The Montessori Philosophy
Founded in 1907 by Dr. Maria Montessori (1870-1952), Montessori pedagogy educates children for life. Children have the freedom to explore and to develop their own potential as they work with didactic materials, either independently or in groups, in a prepared environment. The Montessori method is based in the concept of respect, for self, others and the environment. The Montessori room is prepared to meet the specific developmental needs of the children during their stay at Barbara House.
The materials and furniture have been adapted to the size of the children. These arouse the curiosity of the children and encourage them to pay attention and concentrate. Each prepared environment includes the full range of Montessori materials and trained Montessori teachers. By working with the materials, mental and manual skills are being built. The children develop self-confidence, respect, sense of order and fun for learning.
In a Montessori school, the outdoor environment is considered as an extension of the indoor environment. This space is not only used during breaks. The outdoor area is also a “working space” which can be used during the Montessori cycle. Throughout the day and under the supervision of an adult, the children can work with different materials outside, work on the flower beds or simply explore nature. Different movement units in our gymnastics room convey an understanding of the movements and regulations of sports.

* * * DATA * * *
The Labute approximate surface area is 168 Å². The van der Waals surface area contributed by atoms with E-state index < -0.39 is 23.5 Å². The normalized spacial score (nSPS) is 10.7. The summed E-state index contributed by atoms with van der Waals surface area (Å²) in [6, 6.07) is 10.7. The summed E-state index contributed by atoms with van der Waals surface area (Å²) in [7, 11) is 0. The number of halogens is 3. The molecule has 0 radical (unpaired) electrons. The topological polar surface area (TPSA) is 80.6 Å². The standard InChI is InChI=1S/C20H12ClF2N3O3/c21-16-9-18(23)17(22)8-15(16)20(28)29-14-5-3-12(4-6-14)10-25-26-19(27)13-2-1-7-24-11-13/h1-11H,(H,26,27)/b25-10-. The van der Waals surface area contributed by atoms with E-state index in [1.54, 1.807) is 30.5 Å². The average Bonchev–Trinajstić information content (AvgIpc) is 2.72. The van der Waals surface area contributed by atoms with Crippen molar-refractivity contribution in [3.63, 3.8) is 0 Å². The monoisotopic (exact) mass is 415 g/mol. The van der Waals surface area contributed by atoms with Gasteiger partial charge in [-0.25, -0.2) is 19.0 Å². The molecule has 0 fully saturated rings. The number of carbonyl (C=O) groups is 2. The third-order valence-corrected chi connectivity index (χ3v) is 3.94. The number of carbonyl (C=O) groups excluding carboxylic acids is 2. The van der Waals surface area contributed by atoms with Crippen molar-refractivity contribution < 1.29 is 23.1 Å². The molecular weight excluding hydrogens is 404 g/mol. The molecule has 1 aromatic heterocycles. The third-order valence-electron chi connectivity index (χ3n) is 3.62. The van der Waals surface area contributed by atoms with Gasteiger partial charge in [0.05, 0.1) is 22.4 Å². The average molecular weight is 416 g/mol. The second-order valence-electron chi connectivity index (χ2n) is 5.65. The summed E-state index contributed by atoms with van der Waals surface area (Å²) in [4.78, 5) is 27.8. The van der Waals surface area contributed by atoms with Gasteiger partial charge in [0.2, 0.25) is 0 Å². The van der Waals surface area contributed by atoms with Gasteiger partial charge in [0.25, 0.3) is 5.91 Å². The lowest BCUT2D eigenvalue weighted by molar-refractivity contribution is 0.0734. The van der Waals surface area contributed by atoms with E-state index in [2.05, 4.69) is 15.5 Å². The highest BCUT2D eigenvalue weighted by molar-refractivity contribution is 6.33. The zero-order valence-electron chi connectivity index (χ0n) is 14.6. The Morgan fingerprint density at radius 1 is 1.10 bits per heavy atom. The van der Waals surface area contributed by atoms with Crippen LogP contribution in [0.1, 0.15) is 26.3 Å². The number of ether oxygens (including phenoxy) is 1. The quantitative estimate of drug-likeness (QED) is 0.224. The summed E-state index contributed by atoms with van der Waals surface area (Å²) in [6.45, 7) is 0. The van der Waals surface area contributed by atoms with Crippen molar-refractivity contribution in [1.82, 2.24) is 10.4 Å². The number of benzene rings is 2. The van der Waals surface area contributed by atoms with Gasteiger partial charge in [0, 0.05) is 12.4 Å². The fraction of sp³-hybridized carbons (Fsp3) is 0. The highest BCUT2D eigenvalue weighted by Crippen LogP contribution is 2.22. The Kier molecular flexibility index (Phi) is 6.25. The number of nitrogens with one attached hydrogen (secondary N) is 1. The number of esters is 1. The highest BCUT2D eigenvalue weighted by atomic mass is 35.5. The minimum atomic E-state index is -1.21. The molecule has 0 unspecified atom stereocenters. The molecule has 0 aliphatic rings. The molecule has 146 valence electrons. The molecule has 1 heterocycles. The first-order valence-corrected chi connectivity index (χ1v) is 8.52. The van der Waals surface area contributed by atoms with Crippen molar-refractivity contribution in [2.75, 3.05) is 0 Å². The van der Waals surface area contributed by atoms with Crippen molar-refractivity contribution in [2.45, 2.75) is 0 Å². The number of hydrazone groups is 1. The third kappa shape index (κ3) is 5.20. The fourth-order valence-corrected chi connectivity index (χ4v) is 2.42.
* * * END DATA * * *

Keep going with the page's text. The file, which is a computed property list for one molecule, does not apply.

The Montessori teacher promotes activities within the prepared environment and is not the centre of the learning process, but accompanies the child and respects its choice. The observation of children is an essential part of the daily work. From these, the teachers create plans, which meet the individual needs and interests of the child.
Through the introduction to the materials that meet the current development needs and interests, the teachers help the children to reach their full potential. Individual presentations as well as presentations for small groups take turns and are tailored to the specific learning style and leaning pace of each child. Within the mixed-aged group the older children often serve as helpers for the younger ones, with whom they share their experiences. This process does not only help to develop a sense for community and interaction, but also strengthens the previously learned with the older children.
Self-directed actions stimulate trust, acceptance, and a behaviour that is not based on rivalry. The materials, the teacher and the children’s community come together to assist the child in developing a strong self-image and sense of self-esteem, which is critical when building an attitude of learning and exploration to last a lifetime.